Academic journal article The American Journal of Economics and Sociology

Reducing Tax Obstacles to Economic Progress: An Address

Academic journal article The American Journal of Economics and Sociology

Reducing Tax Obstacles to Economic Progress: An Address

Article excerpt

I

The Vision of Henry George

NO TAX ON LABOR. No tax on man-made capital. Government to be financed from the fruits of land--land, the product of nature, not of human effort or thrift! Land which will continue to serve no matter how much of the production attributable to it is taken by government.

Such was the vision of Henry George (1839-1897). A century ago his proposals had wide public support--The Single Tax on land "and the abolition of all taxes upon industry and the products of industry" (George, The Standard, Aug. 3, 1889). Let me repeat: No tax on labor or man-made capital.

At that time a tax on pure land rents (in the classical economic sense) might well have paid for all of American government. (I assume some way around Constitutional restrictions.) The national government and the states did very little by present standards. Government was local.

Looking at the figures, one must be cautious if only because of changes in the purchasing power of the dollar (inflation). Yet a few numbers may be helpful. We have the findings of the first Census of Governments (1902, not long after George's active life). They cover all three levels of government--local, state, and national. The Census found that taxes for all units of government combined were $1,373,000,000 in 1902. Property taxes were $706,000,000, over half of the total. A near doubling of the property tax (to pay for total spending) with all revenue coming from land while removing all taxes on buildings and personal property would have involved considerable shifts away from man-made capital and onto land. But such a change--to a Single Tax--would, I believe, have been economically possible. (The two largest non-property taxes were $243,000,000 from the tariff and $187,000,000 from taxes on alcoholic beverages.) Per capita taxes for all levels of government were about $18.60. Total taxes were slightly less than seven percent of personal income.

Such figures help us to understand that Henry George was not the impractical dreamer sometimes apparently assumed by persons who dismiss his views as too unrealistic to deserve respectful attention.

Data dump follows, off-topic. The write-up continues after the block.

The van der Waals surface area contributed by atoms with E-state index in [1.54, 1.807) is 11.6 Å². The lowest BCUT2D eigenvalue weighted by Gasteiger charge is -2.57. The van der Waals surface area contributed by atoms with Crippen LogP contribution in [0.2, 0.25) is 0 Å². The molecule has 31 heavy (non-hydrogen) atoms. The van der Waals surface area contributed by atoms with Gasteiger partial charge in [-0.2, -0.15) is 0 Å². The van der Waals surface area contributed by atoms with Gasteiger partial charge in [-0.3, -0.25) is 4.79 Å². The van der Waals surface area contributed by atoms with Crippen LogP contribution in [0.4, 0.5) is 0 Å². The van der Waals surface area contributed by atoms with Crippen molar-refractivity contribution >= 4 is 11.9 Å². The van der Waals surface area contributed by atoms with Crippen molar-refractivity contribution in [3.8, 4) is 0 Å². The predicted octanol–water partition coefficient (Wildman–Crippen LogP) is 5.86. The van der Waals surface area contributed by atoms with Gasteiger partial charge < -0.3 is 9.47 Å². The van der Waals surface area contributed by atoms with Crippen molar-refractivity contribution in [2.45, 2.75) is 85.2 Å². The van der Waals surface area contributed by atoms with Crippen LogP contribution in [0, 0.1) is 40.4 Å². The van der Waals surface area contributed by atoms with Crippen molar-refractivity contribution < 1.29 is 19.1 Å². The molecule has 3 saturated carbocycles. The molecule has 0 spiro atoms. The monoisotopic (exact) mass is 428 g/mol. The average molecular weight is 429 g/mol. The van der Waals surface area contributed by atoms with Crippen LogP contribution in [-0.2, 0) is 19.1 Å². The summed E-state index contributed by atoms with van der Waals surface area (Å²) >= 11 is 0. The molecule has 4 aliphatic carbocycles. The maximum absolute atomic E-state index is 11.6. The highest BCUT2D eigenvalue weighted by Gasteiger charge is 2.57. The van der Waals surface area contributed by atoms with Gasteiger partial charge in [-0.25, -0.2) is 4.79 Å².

Government services were chiefly local, paid for almost entirely by property taxes. A portion came from land. Enough more might have come from the land portion to permit a relatively large drop in, even the elimination of, property tax on man-made capital. Our choices today do not include a single tax to replace taxes on labor and capital. However, our choices do include the opportunity to reduce burdens on man-made instruments of production--factories, houses, utility plants, computers, transportation facilities, commercial buildings, business inventories, and so on.

II

Total Land Values in the United States

HOW FAR COULD LAND VALUE TAXES GO toward reducing today the burdens on industry, on production, and on persons as consumers? Significantly, but far from completely!

For the purposes of this paper I shall exclude oil and other minerals. The principles involved would call for inclusion of the natural resource value of minerals extracted. It would be appropriate to include the value of air rights as an element of location to the extent not included in land values. Land values depend on current and prospective benefits--economic rents--capitalized at some rate of interest. The Federal Reserve BALANCE SHEETS FOR THE U.S. ECONOMY 1945-92 shows "land at market prices" at the end of 1992 as $4,289 billion, around $16,000 per capita. (Governmentally owned land is excluded; it would not, one assumes, constitute part of a base for taxation.) The 1989 figure had been larger by one and a quarter trillion dollars--$1,265 billion; land values dropped by one third in three years. The 1977 total is shown as smaller by two and a half trillion dollars--$2,460 billion. The changes in 15 years were indeed large.

Land made up an estimated 23.4 percent of domestic wealth in 1992. …

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